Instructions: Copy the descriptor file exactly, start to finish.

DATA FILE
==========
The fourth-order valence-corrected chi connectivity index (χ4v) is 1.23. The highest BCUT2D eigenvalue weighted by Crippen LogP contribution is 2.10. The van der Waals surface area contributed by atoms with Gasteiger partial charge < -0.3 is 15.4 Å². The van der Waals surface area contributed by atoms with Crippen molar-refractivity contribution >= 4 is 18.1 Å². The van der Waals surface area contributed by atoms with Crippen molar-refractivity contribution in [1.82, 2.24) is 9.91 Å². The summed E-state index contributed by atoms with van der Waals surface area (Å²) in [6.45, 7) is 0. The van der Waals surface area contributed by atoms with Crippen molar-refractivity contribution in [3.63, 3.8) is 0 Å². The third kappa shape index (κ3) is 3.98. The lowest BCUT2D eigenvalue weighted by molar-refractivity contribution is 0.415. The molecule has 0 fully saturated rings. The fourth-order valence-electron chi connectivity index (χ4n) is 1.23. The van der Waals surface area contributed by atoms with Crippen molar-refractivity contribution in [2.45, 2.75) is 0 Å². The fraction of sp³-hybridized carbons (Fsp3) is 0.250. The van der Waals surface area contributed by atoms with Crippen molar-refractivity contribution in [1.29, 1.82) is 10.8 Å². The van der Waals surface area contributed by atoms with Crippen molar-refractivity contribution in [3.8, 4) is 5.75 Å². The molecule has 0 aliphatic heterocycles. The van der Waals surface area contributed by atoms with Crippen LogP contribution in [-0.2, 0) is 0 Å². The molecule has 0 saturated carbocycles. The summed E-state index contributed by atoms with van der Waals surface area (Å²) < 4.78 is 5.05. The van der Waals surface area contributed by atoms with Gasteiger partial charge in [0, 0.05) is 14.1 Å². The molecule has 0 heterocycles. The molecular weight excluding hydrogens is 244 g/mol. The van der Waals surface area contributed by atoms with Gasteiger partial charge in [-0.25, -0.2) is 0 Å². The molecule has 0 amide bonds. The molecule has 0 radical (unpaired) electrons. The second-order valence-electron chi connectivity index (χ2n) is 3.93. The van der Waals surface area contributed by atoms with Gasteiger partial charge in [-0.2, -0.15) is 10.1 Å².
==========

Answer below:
The fourth-order valence-corrected chi connectivity index (χ4v) is 1.23. The highest BCUT2D eigenvalue weighted by Crippen LogP contribution is 2.10. The van der Waals surface area contributed by atoms with Gasteiger partial charge < -0.3 is 15.4 Å². The van der Waals surface area contributed by atoms with Crippen molar-refractivity contribution >= 4 is 18.1 Å². The van der Waals surface area contributed by atoms with Crippen molar-refractivity contribution in [1.82, 2.24) is 9.91 Å². The summed E-state index contributed by atoms with van der Waals surface area (Å²) in [6.45, 7) is 0. The van der Waals surface area contributed by atoms with Crippen molar-refractivity contribution in [3.63, 3.8) is 0 Å². The third kappa shape index (κ3) is 3.98. The lowest BCUT2D eigenvalue weighted by molar-refractivity contribution is 0.415. The molecule has 0 fully saturated rings. The fourth-order valence-electron chi connectivity index (χ4n) is 1.23. The van der Waals surface area contributed by atoms with Crippen molar-refractivity contribution in [2.45, 2.75) is 0 Å². The fraction of sp³-hybridized carbons (Fsp3) is 0.250. The van der Waals surface area contributed by atoms with Crippen molar-refractivity contribution in [1.29, 1.82) is 10.8 Å². The van der Waals surface area contributed by atoms with Crippen molar-refractivity contribution in [3.8, 4) is 5.75 Å². The molecule has 0 aliphatic heterocycles. The van der Waals surface area contributed by atoms with Crippen LogP contribution in [-0.2, 0) is 0 Å². The molecule has 0 saturated carbocycles. The summed E-state index contributed by atoms with van der Waals surface area (Å²) < 4.78 is 5.05. The van der Waals surface area contributed by atoms with Gasteiger partial charge in [0, 0.05) is 14.1 Å². The molecule has 0 heterocycles. The molecular weight excluding hydrogens is 244 g/mol. The van der Waals surface area contributed by atoms with Gasteiger partial charge in [-0.25, -0.2) is 0 Å². The molecule has 0 amide bonds. The molecule has 0 radical (unpaired) electrons. The second-order valence-electron chi connectivity index (χ2n) is 3.93. The van der Waals surface area contributed by atoms with Gasteiger partial charge in [-0.2, -0.15) is 10.1 Å².